Nuclear plant planned for Idaho
KTRV Fox Channel 12
December 7, 2006
Boise, Idaho — A proposal to build a nuclear power plant in Idaho seems to be gaining momentum.
A company called Alternate Energy Holdings just announced it’s intention to build the plant.
Now the fight is on from those who want the nuclear option taken off the table.
“We want to make sure that people know early that this could be coming, and to be prepared,” said Jeremy Maxand, Executive Director of Snake River Alliance.
It’s a huge concern to Maxand, and the rest of the nuclear watchdogs at the Snake River Alliance — a proposed 15 hundred megawatt nuclear power plant, now planned for an area near Bruneau.
“Something will have to be built somewhere in Idaho in the next five to ten years to address power issues,” said Don Gillispie, President of Alternate Energy Holdings based in Virginia.
He says irrigators already need the power, and there will definitely be a future need, based on a report issued by the Idaho National Laboratory.
“It said we’re going to need about 13 hundred megawatts, I think by 2013. So something will have to be built to meet that demand or you’ll be in the
California situation where you’re buying power across state lines,” said Gillispie.
Maxand says there is no need, at least not for nuclear power, not now, not even in the future.
“We have more than enough clean and renewable energy in this state — wind, solar, biomass, geothermal, to meet our growing energy needs, and possibly export some of that energy out of the state,” he said.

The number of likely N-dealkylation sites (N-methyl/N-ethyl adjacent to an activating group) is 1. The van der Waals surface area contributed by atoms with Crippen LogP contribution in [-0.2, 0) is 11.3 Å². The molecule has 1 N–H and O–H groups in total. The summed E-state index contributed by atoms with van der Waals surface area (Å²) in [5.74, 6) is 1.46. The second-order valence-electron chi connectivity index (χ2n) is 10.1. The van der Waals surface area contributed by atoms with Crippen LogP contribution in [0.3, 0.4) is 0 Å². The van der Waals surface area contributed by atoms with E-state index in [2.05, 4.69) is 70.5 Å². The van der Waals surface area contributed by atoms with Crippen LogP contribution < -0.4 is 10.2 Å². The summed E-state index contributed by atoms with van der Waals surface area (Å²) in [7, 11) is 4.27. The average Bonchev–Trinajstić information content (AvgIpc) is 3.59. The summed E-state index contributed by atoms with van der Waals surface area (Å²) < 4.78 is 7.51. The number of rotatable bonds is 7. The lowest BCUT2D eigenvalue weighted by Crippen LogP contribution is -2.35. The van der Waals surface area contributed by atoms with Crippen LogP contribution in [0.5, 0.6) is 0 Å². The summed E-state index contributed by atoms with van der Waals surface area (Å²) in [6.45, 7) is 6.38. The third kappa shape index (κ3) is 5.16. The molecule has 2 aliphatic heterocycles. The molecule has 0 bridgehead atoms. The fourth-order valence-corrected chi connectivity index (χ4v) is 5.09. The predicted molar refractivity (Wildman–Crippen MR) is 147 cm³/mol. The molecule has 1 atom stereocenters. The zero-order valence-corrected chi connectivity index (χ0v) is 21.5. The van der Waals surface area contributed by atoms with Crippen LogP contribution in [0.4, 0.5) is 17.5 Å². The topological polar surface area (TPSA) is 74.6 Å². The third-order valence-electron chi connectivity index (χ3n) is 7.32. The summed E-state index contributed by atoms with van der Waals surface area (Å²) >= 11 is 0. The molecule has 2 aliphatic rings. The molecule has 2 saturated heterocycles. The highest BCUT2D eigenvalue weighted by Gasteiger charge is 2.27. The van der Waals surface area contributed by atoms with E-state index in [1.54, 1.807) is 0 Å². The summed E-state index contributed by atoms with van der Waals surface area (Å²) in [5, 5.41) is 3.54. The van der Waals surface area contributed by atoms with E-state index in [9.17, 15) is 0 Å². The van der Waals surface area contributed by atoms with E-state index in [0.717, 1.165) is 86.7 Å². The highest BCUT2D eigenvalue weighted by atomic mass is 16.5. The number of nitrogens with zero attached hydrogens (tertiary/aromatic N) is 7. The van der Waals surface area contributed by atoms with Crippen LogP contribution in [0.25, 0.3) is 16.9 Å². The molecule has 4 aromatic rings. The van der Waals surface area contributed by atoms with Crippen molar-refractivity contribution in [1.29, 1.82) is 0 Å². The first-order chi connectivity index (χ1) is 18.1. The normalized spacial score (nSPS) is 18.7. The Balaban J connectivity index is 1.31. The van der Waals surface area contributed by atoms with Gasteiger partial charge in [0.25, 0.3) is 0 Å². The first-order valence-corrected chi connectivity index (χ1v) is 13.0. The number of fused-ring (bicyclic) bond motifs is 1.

Maxand hopes the state will look toward some of these other options, particularly wind as a viable replacement for the nuclear option.
Wind is already being explored quite heavily in Hagerman — a series of seven 388-foot-tall wind turbines were installed in that area of the state
just last year.
But whatever the choice is, Maxand is hopeful every option is thoroughly explored, before nuclear gets any serious consideration.
“And Idaho would be the last place in this country I think to need a facility like this,” he said, “and I think people should be aware and oppose
it if it comes to that.”
Before construction can even occur, the nuclear regulatory commission would still have to approve the site near Bruneau.
Of course the idea would also have to pass a series of legislative committee hearings.
But should it get final approval, construction could begin in 2008, and finish by 2012.